Let’s get it out of the way: the E3 demo of Dragon Age: Inquisition is absolutely stunning. It is rolling blunderbuss of highlights, a demonstration of the game’s massive open world, a chance to understand how Dragon Age’s pause based combat has been refined and improved, and a first glimpse of the weight of the game’s story choices.
The warm, rapturous applause the demo received was richly deserved.
The game opens in a lush, semi-European fantasy forest. But it is slightly weird: verdant greenery is bursting out of unnaturally cubic rock formations. Castles are built into the cliffs, and a breach, the demon spawning portal that frames the game’s story, is a vast green cloud high above. Your goal: to close the breach. Your goal for now: to end infighting between the Mages and Templar.
Dragon Age: Inquisition is an open world RPG. It is vast; way bigger than both Dragon Age 1 and 2, and rendered in Battlefield’s Frostbite engine. It is immediately beautiful, and immediately big. Aside from moments of fast travel, we see no loading screens, even as we transition between the countryside and the Mage’s castle.
You are not a wandering adventurer, but instead, the head of the Inquisition: a group determined to bring an end to the demon threat. You have authority: while you’re off completing quests you’re also able to send other party members out on missions. In this case, Leliana, Dragon Age Origin’s Orlesian rogue, has been sent in to infiltrate the Mage’s castle ahead of us.
But it’s a long way: and between us is a dragon.
It’s here that Dragon Age: Inquisition’s take on combat is revealed. And it’s good. Really good.
It can be played as an action game: using skills assigned to hot-keys to punch, smash, taunt, fire arrows, and fireballs at the targets. And it can be played as a pause-based party RPG – the game’s tactical view functions like an upgraded Dragon Age Origins. Bioware seem keen to point out the tactical options made available: at one stage placing a tank class character between two barriers to block a choke point and prevent any danger reaching our ranged and mage characters.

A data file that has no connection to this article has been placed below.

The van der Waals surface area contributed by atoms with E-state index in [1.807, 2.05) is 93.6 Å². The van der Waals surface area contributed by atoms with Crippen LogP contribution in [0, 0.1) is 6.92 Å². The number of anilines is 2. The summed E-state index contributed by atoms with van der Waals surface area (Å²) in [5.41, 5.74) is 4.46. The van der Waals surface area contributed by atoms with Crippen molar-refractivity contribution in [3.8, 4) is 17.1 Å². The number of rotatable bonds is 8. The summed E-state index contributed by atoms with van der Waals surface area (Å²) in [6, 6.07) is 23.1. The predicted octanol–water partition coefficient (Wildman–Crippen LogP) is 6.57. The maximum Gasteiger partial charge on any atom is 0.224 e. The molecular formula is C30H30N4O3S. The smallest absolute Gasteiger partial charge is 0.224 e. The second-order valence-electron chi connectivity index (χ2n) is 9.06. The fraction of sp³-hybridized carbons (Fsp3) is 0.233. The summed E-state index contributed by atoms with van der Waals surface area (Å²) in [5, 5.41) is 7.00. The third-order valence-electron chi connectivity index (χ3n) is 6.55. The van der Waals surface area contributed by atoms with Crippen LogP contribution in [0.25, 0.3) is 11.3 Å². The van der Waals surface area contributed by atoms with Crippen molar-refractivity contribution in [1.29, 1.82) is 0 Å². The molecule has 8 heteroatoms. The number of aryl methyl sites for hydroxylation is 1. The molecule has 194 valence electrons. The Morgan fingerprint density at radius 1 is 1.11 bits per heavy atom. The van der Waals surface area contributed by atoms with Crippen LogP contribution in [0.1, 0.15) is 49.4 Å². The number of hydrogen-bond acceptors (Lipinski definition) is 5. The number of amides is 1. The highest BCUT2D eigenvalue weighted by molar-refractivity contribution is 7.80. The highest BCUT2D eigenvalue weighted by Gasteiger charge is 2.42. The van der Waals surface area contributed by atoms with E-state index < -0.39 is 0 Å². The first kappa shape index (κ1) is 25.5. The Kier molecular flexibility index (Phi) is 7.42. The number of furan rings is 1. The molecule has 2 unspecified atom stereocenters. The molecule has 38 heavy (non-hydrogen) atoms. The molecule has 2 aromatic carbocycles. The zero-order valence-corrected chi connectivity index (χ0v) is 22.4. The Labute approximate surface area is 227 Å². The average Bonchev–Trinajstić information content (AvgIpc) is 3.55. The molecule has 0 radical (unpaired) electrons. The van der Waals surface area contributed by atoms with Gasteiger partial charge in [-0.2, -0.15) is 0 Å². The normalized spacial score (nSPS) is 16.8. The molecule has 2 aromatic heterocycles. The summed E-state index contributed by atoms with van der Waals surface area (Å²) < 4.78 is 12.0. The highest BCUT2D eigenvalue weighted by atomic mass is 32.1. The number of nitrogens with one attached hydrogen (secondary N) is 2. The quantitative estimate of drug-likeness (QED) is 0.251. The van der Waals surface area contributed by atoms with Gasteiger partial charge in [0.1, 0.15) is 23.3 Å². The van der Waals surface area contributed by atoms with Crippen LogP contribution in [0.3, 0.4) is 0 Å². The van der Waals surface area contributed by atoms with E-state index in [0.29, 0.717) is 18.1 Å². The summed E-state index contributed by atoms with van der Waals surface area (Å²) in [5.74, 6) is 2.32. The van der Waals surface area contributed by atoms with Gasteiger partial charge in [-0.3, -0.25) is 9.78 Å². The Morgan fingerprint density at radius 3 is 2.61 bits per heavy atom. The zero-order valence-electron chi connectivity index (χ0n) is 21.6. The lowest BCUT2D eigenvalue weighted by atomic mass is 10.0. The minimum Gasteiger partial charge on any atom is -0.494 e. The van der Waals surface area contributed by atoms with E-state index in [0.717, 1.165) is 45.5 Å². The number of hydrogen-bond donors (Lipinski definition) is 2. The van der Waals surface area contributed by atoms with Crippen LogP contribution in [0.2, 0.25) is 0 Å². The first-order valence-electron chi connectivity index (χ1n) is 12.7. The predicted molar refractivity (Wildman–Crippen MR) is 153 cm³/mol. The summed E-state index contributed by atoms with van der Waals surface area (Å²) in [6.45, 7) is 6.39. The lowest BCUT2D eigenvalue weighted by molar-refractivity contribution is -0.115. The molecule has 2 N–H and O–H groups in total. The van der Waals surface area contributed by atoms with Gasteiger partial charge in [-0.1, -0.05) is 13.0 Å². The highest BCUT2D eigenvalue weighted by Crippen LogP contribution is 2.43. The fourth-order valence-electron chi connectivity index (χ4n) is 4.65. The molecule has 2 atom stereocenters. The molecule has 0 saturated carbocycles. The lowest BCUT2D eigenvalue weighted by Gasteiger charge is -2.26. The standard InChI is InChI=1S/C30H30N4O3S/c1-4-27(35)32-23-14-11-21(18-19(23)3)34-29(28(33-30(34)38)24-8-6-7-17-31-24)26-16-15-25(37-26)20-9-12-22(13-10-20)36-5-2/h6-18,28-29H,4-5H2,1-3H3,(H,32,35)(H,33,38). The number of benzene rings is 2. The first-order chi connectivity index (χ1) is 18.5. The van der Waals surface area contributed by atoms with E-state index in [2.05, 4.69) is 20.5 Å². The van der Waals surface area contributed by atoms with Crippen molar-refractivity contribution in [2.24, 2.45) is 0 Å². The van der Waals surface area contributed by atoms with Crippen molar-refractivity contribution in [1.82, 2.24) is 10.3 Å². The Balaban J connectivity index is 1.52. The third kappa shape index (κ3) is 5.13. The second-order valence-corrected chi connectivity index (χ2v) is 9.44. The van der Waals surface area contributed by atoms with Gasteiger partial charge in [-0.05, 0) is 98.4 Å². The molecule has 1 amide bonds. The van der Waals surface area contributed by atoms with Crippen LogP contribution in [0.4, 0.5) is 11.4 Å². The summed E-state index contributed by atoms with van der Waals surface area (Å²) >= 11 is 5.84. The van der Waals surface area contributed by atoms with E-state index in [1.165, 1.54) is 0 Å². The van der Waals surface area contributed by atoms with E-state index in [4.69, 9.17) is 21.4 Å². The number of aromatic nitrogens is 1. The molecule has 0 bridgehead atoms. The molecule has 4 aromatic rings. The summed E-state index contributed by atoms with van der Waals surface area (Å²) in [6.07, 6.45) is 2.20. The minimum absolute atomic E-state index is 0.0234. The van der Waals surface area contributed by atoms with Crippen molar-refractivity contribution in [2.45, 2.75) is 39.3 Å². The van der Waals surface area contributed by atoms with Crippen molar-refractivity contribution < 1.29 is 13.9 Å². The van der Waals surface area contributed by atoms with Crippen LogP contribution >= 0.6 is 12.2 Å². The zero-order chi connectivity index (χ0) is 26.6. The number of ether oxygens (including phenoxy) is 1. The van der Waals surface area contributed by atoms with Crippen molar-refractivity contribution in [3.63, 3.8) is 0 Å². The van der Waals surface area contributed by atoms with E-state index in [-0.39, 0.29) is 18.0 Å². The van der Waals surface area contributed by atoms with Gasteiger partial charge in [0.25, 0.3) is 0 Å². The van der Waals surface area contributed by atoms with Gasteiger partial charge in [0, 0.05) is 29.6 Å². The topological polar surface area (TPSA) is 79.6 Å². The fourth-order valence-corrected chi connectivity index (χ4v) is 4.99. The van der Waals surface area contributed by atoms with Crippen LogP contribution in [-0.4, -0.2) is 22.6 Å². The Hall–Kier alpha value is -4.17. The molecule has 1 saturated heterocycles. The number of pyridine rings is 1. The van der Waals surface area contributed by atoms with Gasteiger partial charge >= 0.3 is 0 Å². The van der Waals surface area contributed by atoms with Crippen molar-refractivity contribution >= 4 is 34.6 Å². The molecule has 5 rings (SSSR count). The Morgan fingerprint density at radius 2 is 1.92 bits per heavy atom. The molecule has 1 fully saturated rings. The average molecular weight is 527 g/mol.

The Dragon fight is long and savage. And it has to be said: the animations on the target are absurdly well realised. When under attack, the Dragon rears and scampers away. When it is on the offensive, it smashes down, sending rubble and debris across the battlefield. This is not like Dragon Age Origin’s tank and spank fights: at first the team concentrate on cutting the dragon’s legs from underneath it. Only then do they concentrate all their energy on the head. The killing blow comes from the team’s focus power: a reward for teamwork that unlocks high-power skills. In this case, bullet time: time slows for everything but the party, who fire everything they’ve got at the beast.
By now, the party has reached the Mage’s castle. But the scouting party has been captured, and our first job is to rescue Leliana, who is being tortured. Leliana vows revenge – she has been left brutalised.
When we reach the head Mage, we attempt to negotiate a stand-down, a peaceful resolution. But Leillana ruins the negotiation by slitting the throat of the Mage’s son. He, driven mad, opens up a series demon rifts. Fighting follows.
What struck me, at the end of the demo, is just how polished, creative, and well produced Inquisition is. After Dragon Age 2, I’d lost all interest in playing the series, and had treated Inquisition as little more than a curiosity.
But Inquisition looks exceptional. And I can’t wait to play it myself.